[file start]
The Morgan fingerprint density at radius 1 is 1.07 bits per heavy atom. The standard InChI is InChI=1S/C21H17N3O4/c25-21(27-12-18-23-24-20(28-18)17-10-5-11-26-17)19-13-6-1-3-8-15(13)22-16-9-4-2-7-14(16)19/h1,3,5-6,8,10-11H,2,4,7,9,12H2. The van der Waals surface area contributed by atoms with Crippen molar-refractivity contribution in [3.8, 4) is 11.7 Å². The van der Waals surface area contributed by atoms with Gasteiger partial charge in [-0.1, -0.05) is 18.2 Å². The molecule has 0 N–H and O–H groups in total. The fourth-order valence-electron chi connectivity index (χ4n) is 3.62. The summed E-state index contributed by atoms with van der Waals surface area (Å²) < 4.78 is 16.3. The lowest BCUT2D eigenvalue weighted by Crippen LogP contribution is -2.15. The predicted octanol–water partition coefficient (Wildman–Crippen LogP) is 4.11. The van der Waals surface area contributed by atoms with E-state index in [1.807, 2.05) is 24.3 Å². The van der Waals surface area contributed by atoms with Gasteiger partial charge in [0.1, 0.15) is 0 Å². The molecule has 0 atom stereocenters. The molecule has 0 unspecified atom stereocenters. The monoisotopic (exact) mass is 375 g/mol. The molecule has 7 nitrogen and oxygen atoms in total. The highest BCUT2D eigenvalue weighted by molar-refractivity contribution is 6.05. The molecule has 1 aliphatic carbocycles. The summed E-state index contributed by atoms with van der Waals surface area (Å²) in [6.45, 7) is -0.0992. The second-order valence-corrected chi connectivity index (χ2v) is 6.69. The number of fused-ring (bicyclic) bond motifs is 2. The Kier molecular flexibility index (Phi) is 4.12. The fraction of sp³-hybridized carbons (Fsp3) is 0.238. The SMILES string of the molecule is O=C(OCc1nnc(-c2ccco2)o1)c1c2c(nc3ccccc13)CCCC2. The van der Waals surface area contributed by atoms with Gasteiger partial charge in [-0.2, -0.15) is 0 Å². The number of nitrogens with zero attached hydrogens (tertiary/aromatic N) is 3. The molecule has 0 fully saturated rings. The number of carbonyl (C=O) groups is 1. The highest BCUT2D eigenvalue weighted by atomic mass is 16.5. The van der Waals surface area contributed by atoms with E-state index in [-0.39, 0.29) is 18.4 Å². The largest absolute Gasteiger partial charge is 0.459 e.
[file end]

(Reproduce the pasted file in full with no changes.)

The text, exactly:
The Morgan fingerprint density at radius 1 is 1.07 bits per heavy atom. The standard InChI is InChI=1S/C21H17N3O4/c25-21(27-12-18-23-24-20(28-18)17-10-5-11-26-17)19-13-6-1-3-8-15(13)22-16-9-4-2-7-14(16)19/h1,3,5-6,8,10-11H,2,4,7,9,12H2. The van der Waals surface area contributed by atoms with Crippen molar-refractivity contribution in [3.8, 4) is 11.7 Å². The van der Waals surface area contributed by atoms with Gasteiger partial charge in [-0.1, -0.05) is 18.2 Å². The molecule has 0 N–H and O–H groups in total. The fourth-order valence-electron chi connectivity index (χ4n) is 3.62. The summed E-state index contributed by atoms with van der Waals surface area (Å²) < 4.78 is 16.3. The lowest BCUT2D eigenvalue weighted by Crippen LogP contribution is -2.15. The predicted octanol–water partition coefficient (Wildman–Crippen LogP) is 4.11. The van der Waals surface area contributed by atoms with E-state index in [1.807, 2.05) is 24.3 Å². The van der Waals surface area contributed by atoms with Gasteiger partial charge in [0.1, 0.15) is 0 Å². The molecule has 0 atom stereocenters. The molecule has 0 unspecified atom stereocenters. The monoisotopic (exact) mass is 375 g/mol. The molecule has 7 nitrogen and oxygen atoms in total. The highest BCUT2D eigenvalue weighted by molar-refractivity contribution is 6.05. The molecule has 1 aliphatic carbocycles. The summed E-state index contributed by atoms with van der Waals surface area (Å²) in [6.45, 7) is -0.0992. The second-order valence-corrected chi connectivity index (χ2v) is 6.69. The number of fused-ring (bicyclic) bond motifs is 2. The Kier molecular flexibility index (Phi) is 4.12. The fraction of sp³-hybridized carbons (Fsp3) is 0.238. The SMILES string of the molecule is O=C(OCc1nnc(-c2ccco2)o1)c1c2c(nc3ccccc13)CCCC2. The van der Waals surface area contributed by atoms with Gasteiger partial charge in [-0.2, -0.15) is 0 Å². The number of nitrogens with zero attached hydrogens (tertiary/aromatic N) is 3. The molecule has 0 fully saturated rings. The number of carbonyl (C=O) groups is 1. The highest BCUT2D eigenvalue weighted by atomic mass is 16.5. The van der Waals surface area contributed by atoms with E-state index in [-0.39, 0.29) is 18.4 Å². The largest absolute Gasteiger partial charge is 0.459 e.